During WWI, a silent film spoke volumes about freedom of speech
By ERIC P. ROBINSON | The Conversation | Published: July 1, 2017
In the United States, “The Great War” led to unprecedented efforts by the federal government to control and restrict “unpatriotic” speech. But the boundary between speech that undermined the government and legitimate criticism was often unclear.
These cases helped form the modern idea of the First Amendment right of free speech. But the conflict between patriotism and free expression continues to be an issue a century later.
The onset of war led to a patriotic fervor, fed by an intense government propaganda campaign. It also led to new challenges to the concept of free speech.
Within a few weeks of declaring war, President Woodrow Wilson signed the Espionage Act of 1917. This law, which is still largely in effect, makes it a crime to do three things. First, convey false information in order to interfere with the American military, or promote the success of America’s enemies. Second, cause or attempt to cause insubordination within the military. Third, willfully obstruct military recruitment or enlistment.
The following year, Wilson signed the more restrictive Sedition Act of 1918, which criminalized disloyal, profane, scurrilous or abusive speech about the United States or its symbols; speech to impede war production; and statements supporting a country with which the U.S. was at war.
These laws – the first wartime restrictions on speech in American history – were unprecedented challenges to the right of free expression. But the courts, including the United States Supreme Court, generally upheld them as necessary wartime restrictions.
“When a nation is at war,” the Supreme Court unanimously ruled in Schenk v. United States (1919), “many things that might be said in time of peace are such a hindrance to its effort that their utterance will not be endured so long as men fight, and that no Court could regard them as protected by any constitutional right.”
More than 2,000 people were prosecuted under the Espionage and Sedition acts during the war. About half were convicted, many of whom were given jail time. These included several individuals who distributed leaflets arguing that the draft constituted slavery, and leaders of the Socialist and Communist parties.
Robert Goldstein, the writer and producer of “The Spirit of ‘76”, a silent film about the American Revolution, was prosecuted. The film, although largely fictional, included a depiction of a historical incident in which British soldiers – enemies in the Revolution, but allies in the world war – killed women and children. Those convicted also included anarchist writer Emma Goldman and Socialist presidential candidate Eugene V. Debs.
A few judges – notably U.S. Supreme Court justices Louis Brandeis and Oliver Wendell Holmes – expressed concerns that the prosecution of war dissenters was contrary to the First Amendment protection of free speech. As Holmes explained in his dissent in Abrams v. United States (1919), “Congress certainly cannot forbid all effort to change the mind of the country.”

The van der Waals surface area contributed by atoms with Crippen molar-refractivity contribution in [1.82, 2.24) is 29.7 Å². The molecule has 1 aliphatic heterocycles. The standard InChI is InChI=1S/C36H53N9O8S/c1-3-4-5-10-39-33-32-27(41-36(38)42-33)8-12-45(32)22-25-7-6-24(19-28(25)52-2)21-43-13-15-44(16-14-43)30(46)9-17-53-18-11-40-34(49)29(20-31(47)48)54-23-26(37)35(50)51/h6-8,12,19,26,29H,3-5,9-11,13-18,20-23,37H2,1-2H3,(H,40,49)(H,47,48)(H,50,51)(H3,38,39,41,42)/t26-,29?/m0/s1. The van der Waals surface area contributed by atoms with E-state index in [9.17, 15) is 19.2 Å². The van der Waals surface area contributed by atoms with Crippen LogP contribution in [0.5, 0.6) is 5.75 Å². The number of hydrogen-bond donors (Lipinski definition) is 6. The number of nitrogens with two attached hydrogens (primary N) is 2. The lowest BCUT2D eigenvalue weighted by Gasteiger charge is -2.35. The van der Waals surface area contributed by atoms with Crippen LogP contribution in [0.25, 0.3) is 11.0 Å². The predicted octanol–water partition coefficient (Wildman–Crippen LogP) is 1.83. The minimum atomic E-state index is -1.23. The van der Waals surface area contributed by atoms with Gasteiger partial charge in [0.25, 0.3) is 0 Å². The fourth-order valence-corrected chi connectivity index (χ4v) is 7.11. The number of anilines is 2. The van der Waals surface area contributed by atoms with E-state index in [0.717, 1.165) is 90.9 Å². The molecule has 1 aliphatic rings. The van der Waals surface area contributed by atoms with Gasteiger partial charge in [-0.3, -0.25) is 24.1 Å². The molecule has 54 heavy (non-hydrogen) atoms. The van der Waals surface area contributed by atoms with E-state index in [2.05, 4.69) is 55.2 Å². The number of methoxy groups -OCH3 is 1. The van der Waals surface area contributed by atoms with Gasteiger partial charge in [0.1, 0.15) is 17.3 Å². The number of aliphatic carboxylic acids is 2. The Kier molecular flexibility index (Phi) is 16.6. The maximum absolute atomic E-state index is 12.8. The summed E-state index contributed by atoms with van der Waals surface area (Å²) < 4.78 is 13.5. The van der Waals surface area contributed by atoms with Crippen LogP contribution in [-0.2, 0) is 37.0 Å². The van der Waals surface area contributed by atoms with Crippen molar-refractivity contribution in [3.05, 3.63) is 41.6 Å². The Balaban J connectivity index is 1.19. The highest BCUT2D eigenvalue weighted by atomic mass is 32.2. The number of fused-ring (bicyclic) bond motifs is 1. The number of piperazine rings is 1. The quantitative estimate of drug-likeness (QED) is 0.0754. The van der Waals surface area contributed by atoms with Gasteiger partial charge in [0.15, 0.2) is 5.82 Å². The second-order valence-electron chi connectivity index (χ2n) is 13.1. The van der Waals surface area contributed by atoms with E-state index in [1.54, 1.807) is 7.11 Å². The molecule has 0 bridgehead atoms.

‘Imminent lawless action'
The war ended in November 1918, but the Sedition Act was not repealed until Wilson’s last day in office in 1921. In 1924, then Attorney General Harlan Fiske Stone concluded that law enforcement should be concerned with only the conduct of individuals, not their “political or other opinions.” All those who were jailed under the laws had their sentences commuted by 1923, and in 1931 President Franklin Roosevelt offered amnesty to all those convicted under the Espionage or Sedition Acts during the war.
With the end of the war, the idea that speech could be restricted when it presented a “clear and present” danger to social order was transformed by the courts in later cases. Under the new standard, speech could be restricted if it presented a “dangerous tendency” toward disorder: a standard that allowed for even more restrictions on speech. In 1940 Congress adopted the Smith Act, which barred speech and organizations intended to overthrow any government in the United States and was used during World War II and the Red Scare of the 1950s to suppress Communist ideas and thought.
Eventually, however, in 1969 the Supreme Court settled on the current legal standard, under which speech can be restricted only if it presents a threat of “imminent lawless action,” based on the circumstances in which it is made. This standard allows for controversial, even incendiary, speech, unless there is an immediate threat that the speech will lead to illegal behavior by the audience.
So, for example, peaceful protests against the Vietnam War and the Vietnam-era draft were permitted. However, the Supreme Court held that burning military draft cards was punishable because it was a destruction of government property and disrupted the draft system.
Since the 1960s, the federal government has not pursued dissenters in the way it did under the 1918 Sedition Act. Even after the Sept. 11 attacks, despite the calls for repression of dissent, no direct restrictions on speech were enacted. More recently, there have been some calls for limitations on speech online because of the threat of terrorism, but none have been enacted.
Hopefully this reflects the lessons learned from the excesses of the repression of speech under the Espionage Act a century ago. The First Amendment right of free speech exists as a means of keeping a critical eye on government. Such scrutiny is always important, but is especially critical during times of war.
Eric P. Robinson is an assistant professor of media law and ethics at the University of South Carolina.
The Conversation., where this article was originally published, is an independent and nonprofit source of news, analysis and commentary from academic experts.